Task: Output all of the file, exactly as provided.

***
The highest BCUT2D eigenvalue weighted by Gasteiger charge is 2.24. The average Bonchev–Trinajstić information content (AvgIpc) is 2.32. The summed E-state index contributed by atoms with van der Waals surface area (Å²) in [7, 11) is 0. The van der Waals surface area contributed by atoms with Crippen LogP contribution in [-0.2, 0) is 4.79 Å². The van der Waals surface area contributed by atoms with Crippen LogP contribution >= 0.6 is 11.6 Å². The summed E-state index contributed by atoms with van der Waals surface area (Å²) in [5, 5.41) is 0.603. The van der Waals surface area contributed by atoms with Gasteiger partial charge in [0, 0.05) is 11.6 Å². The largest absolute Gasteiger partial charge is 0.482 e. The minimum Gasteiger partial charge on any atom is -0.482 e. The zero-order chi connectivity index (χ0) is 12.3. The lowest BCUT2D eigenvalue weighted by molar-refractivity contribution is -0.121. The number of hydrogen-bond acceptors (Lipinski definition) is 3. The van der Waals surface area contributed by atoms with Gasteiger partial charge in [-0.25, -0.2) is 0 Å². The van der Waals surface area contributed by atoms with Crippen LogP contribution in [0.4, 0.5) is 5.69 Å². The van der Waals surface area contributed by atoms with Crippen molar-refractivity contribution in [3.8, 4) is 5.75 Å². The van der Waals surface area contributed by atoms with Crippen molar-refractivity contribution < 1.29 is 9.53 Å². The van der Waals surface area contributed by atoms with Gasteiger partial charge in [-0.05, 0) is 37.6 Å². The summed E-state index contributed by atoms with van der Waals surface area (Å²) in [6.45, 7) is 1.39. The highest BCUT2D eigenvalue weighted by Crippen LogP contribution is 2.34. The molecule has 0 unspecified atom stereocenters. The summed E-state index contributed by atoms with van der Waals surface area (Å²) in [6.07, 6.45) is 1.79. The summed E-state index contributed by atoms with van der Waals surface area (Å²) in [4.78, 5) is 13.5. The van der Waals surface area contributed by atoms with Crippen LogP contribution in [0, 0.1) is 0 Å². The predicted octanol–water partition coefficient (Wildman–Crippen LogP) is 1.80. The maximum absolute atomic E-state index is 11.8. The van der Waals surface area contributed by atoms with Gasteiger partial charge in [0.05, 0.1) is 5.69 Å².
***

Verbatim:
The highest BCUT2D eigenvalue weighted by Gasteiger charge is 2.24. The average Bonchev–Trinajstić information content (AvgIpc) is 2.32. The summed E-state index contributed by atoms with van der Waals surface area (Å²) in [7, 11) is 0. The van der Waals surface area contributed by atoms with Crippen LogP contribution in [-0.2, 0) is 4.79 Å². The van der Waals surface area contributed by atoms with Crippen LogP contribution >= 0.6 is 11.6 Å². The summed E-state index contributed by atoms with van der Waals surface area (Å²) in [5, 5.41) is 0.603. The van der Waals surface area contributed by atoms with Gasteiger partial charge in [0, 0.05) is 11.6 Å². The largest absolute Gasteiger partial charge is 0.482 e. The minimum Gasteiger partial charge on any atom is -0.482 e. The zero-order chi connectivity index (χ0) is 12.3. The lowest BCUT2D eigenvalue weighted by molar-refractivity contribution is -0.121. The number of hydrogen-bond acceptors (Lipinski definition) is 3. The van der Waals surface area contributed by atoms with Gasteiger partial charge in [-0.25, -0.2) is 0 Å². The van der Waals surface area contributed by atoms with Crippen LogP contribution in [0.4, 0.5) is 5.69 Å². The van der Waals surface area contributed by atoms with Crippen molar-refractivity contribution in [3.8, 4) is 5.75 Å². The van der Waals surface area contributed by atoms with Crippen molar-refractivity contribution < 1.29 is 9.53 Å². The van der Waals surface area contributed by atoms with Gasteiger partial charge in [-0.05, 0) is 37.6 Å². The summed E-state index contributed by atoms with van der Waals surface area (Å²) in [6.45, 7) is 1.39. The highest BCUT2D eigenvalue weighted by Crippen LogP contribution is 2.34. The molecule has 0 unspecified atom stereocenters. The summed E-state index contributed by atoms with van der Waals surface area (Å²) in [6.07, 6.45) is 1.79. The summed E-state index contributed by atoms with van der Waals surface area (Å²) in [4.78, 5) is 13.5. The van der Waals surface area contributed by atoms with Crippen LogP contribution in [0, 0.1) is 0 Å². The predicted octanol–water partition coefficient (Wildman–Crippen LogP) is 1.80. The maximum absolute atomic E-state index is 11.8. The van der Waals surface area contributed by atoms with Gasteiger partial charge in [0.05, 0.1) is 5.69 Å².